Month: July 2013

Brand Advocacy – Shares Drive Action 10 Times Higher Than Paid Impressions

Rarely do we think of tweeting, posting or pinning as drivers for social advocacy, but that’s exactly what they are. Every day people have millions of conversations about brands around the world, which result in increased brand recognition and sales.

In a recent study conducted by Ogilvy, they looked at 7 million media mentions, 22 brands and 8 feature films spanning four countries.   Their study suggests that social shares drive action at a rate as high as TEN TIMES that of paid impressions! In some cases, passion about a brand generated more advocacy than blockbuster movies!


The research suggests that up to 80% of reach from marketing campaigns now comes from network amplification through advocacy. This means brands that can’t generate substantial advocacy will simply pay more to market less efficiently than those who make advocacy a brand priority.

The study makes five recommendations to help brands build advocacy and amplify passion:

  1. To drive passionate advocacy, know and focus on your fan’s true advocacy
  2. Identify and use your brand’s differentiated advocacy drivers
  3. For global relevance, emphasize product features
  4. Move beyond the blunt metric of “sentiment” to tracking advocacy levels
  5. Encourage and enable advocacy everywhere

For full details go to:

I hope you have enjoyed this insightful presentation about how advocacy mentions help brands significantly amplify their marketing.

I am always interested in hearing from you. Did you enjoy this study? What is your take away? Will the results of this study influence your strategic marketing? If so, how?  Let me know in the comments below.


“You Like Me… You Really Like Me!”


Coined by Sally Field in 1985, the infamous (and actually misquoted) “like me” line was delivered when she won an academy award for her performance in Places in the Heart. This saying is also true for many SMB owners who tell me that their customers choose them “because they like our amazing customer service”, or “our quick response times” or “our knowledge of the business”.

It’s not surprising that no matter how long a SMB has been in business, the business owner feels they know their customers well.  However, what is surprising is that many of these business owners will defend how well they know their customers based on a “gut” feeling or “years dealing with their customers”, but only a few of them can actually validate their claims. When there are literally thousands of choices for customers to choose from, your company really needs to understand not just who they are, but who your customers are and why they would choose to buy from you versus your competitors.

The best method I recommend SMB owners use to help them better understand their customers is to create a customer survey. It shouldn’t be more than 10 questions that your customer can easily answer, and it will help you determine why they have chosen your service/product. Here are a few tips on what should be on your survey to help your business get the best insights and results:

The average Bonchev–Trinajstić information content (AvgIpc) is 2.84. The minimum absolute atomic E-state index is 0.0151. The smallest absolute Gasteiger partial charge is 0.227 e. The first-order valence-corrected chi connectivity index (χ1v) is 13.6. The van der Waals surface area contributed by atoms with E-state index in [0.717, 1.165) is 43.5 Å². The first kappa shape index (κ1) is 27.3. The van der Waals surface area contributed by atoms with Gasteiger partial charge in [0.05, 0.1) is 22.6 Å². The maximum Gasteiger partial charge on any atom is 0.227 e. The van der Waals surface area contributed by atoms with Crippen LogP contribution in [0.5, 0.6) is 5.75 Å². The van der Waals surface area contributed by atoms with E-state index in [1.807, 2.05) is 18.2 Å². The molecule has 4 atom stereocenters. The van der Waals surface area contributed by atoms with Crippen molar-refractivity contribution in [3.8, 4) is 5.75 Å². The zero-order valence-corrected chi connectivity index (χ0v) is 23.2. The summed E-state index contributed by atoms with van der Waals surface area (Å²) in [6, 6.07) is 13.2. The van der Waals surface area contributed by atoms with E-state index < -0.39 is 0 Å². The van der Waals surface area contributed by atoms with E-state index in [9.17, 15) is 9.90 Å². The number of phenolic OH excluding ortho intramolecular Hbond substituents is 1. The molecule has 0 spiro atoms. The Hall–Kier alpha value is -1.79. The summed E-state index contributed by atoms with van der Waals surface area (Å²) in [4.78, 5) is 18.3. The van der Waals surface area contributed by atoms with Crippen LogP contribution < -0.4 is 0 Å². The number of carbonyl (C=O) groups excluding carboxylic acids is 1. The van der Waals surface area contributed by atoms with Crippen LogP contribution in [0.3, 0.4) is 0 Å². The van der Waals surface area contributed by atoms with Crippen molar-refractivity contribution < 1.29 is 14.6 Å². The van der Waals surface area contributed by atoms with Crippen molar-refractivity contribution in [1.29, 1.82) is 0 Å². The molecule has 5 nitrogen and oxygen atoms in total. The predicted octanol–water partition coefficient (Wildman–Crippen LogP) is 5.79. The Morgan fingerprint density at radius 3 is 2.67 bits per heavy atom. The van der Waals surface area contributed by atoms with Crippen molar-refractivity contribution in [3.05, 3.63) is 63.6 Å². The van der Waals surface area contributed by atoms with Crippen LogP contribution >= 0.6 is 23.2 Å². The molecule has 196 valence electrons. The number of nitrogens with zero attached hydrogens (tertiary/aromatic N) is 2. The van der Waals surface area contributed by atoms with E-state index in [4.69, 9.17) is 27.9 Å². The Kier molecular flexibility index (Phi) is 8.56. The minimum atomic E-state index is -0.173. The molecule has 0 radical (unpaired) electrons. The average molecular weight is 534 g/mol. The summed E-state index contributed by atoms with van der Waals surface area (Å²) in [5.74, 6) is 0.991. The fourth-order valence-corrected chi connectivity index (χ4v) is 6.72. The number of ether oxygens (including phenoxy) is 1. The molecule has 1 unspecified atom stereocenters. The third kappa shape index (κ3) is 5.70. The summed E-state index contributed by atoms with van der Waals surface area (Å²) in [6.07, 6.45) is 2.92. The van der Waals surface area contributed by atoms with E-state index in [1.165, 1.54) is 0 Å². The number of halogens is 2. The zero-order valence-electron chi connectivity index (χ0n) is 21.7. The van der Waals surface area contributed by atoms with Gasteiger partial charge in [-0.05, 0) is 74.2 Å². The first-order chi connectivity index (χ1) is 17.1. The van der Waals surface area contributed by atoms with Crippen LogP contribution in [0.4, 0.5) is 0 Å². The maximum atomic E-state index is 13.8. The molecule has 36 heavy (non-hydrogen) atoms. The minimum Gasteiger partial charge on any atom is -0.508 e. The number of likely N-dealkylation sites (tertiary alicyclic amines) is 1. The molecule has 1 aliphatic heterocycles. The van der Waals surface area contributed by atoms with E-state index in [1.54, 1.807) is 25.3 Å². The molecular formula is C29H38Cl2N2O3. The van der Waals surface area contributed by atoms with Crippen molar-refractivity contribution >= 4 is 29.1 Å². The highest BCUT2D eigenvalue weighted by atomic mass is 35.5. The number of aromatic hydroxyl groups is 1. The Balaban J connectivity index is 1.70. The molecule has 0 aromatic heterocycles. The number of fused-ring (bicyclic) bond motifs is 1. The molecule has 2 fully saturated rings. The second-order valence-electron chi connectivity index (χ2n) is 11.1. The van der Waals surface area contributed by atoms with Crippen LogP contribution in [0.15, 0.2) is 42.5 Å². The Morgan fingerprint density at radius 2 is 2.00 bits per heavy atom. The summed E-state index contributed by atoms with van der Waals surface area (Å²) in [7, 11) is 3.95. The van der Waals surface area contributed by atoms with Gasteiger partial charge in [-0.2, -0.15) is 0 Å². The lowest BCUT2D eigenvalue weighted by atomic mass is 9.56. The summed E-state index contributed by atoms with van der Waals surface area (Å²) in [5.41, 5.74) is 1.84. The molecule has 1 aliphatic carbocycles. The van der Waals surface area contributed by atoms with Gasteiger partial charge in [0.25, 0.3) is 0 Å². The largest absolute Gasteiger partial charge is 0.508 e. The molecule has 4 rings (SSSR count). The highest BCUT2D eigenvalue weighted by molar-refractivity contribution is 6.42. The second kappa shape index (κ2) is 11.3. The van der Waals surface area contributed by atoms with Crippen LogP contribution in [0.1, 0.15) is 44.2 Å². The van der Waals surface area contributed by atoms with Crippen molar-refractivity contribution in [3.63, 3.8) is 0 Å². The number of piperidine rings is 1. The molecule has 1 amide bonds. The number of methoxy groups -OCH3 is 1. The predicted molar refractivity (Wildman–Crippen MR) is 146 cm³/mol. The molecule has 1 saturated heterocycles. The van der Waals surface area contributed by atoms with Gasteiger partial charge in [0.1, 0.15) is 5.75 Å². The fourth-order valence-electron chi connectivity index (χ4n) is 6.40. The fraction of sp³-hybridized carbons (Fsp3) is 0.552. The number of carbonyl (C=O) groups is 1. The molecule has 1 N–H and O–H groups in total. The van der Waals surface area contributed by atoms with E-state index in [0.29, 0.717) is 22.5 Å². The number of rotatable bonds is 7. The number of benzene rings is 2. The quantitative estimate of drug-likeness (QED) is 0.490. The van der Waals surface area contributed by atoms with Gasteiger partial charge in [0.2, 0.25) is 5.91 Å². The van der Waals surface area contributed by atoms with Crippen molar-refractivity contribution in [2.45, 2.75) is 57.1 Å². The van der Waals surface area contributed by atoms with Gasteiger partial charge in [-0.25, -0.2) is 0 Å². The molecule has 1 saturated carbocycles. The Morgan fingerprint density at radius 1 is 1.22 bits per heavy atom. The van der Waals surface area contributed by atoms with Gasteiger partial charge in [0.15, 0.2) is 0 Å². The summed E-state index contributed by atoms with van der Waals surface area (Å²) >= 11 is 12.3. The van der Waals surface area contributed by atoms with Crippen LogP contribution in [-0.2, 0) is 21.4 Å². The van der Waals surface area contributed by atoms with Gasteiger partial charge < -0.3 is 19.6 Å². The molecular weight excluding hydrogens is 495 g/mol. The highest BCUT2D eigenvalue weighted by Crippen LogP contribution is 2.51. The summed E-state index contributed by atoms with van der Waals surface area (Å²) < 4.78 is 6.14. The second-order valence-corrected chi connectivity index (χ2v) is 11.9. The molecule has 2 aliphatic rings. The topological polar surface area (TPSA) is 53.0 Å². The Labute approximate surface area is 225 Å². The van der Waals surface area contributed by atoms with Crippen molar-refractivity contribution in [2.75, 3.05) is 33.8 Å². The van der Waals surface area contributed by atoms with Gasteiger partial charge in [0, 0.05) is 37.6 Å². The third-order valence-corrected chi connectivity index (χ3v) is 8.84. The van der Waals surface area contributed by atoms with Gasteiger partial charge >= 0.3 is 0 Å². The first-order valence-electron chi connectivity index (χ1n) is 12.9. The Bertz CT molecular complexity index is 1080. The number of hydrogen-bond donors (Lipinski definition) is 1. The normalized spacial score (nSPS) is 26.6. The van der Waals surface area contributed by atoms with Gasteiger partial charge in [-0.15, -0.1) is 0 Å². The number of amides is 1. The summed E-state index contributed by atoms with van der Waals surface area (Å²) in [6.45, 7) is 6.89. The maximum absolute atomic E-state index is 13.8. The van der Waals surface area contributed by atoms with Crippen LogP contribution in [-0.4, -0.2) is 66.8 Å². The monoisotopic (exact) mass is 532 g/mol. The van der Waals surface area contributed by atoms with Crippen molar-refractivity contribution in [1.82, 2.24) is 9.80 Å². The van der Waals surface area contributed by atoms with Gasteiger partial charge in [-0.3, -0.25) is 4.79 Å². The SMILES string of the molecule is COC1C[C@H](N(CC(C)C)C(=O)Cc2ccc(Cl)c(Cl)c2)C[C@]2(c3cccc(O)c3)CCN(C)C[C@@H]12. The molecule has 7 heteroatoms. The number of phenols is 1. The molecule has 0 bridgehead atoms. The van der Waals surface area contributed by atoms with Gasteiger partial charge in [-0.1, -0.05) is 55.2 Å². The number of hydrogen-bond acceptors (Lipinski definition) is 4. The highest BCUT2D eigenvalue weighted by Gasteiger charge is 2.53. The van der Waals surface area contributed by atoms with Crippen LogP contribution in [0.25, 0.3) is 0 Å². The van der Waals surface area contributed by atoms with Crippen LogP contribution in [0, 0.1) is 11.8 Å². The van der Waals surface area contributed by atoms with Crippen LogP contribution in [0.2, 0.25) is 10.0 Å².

1. Type of Questions – The questions should be mostly open-ended. You are looking for as much data as you can get, so you don’t want a simple “yes” or “no” answer.
  2. Professionalism – The survey needs to be professionally written and laid-out.
  3. Delivery – Offer this survey online via a private landing page, or as a direct email to clients as an interactive PDF. If your customer base is small, make personal calls or better yet, make the survey part of your client meetings.
  4. Incentive – Depending on how difficult you feel it may be to get customers to fill out your survey, you may want to offer some sort of incentive, such as the first 15 customers to reply will win a $25 gift certificate.
  5. Appreciation – Once you know a customer has filled in the survey, you need to establish a mechanism for saying thank you.
  6. End Date – Make sure you provide an end date for the survey so you can analyze the results.
  7. Provide Timely Feedback and Actionable Items – Once you have analyzed the results of the survey, share the top-level results with your clients in a timely manner. Make a point to note how their input has helped you better serve them by outlining some actionable items.
  8. Communicate – As the actionable items are completed, make a point to communicate it to your customers so they feel “heard”. This communication validates that you care about their opinion, which in turn builds loyalty.

In marketing, if you want them to “like you”, you need to spend the time to find out why they do, so you can build marketing strategies that target their needs.

Do you feel it is critical to your marketing success to understand your customer? Have you ever conducted a formal customer survey?  If so, what advantage did this give you in the marketplace? If not, what other methods do you use to ascertain what your customers want?  I look forward to hearing from you in the comments below.

Follow This Map for Marketing Success – an Infographic

I wanted to share with you a fabulous infographic that uniquely captures the idea of how a marketing strategy is like a road map to marketing success.

This graphic uses the visuals of the familiar Google Maps, to take the business owner through the top 10 “stops” or steps that one must take on their journey to get to their final destination, being their marketing success.


As always, the bottom line is that there needs to be a “map” or strategy that ties all of your marketing together.  No marketing tactic will provide long-term benefit for your company if it is not tied to a marketing strategy.

I am always interested in hearing from you. Did you enjoy this infographic? What is your take away? Do you think having a strategy or map to follow makes sense for your business success? Let me know in the comments below.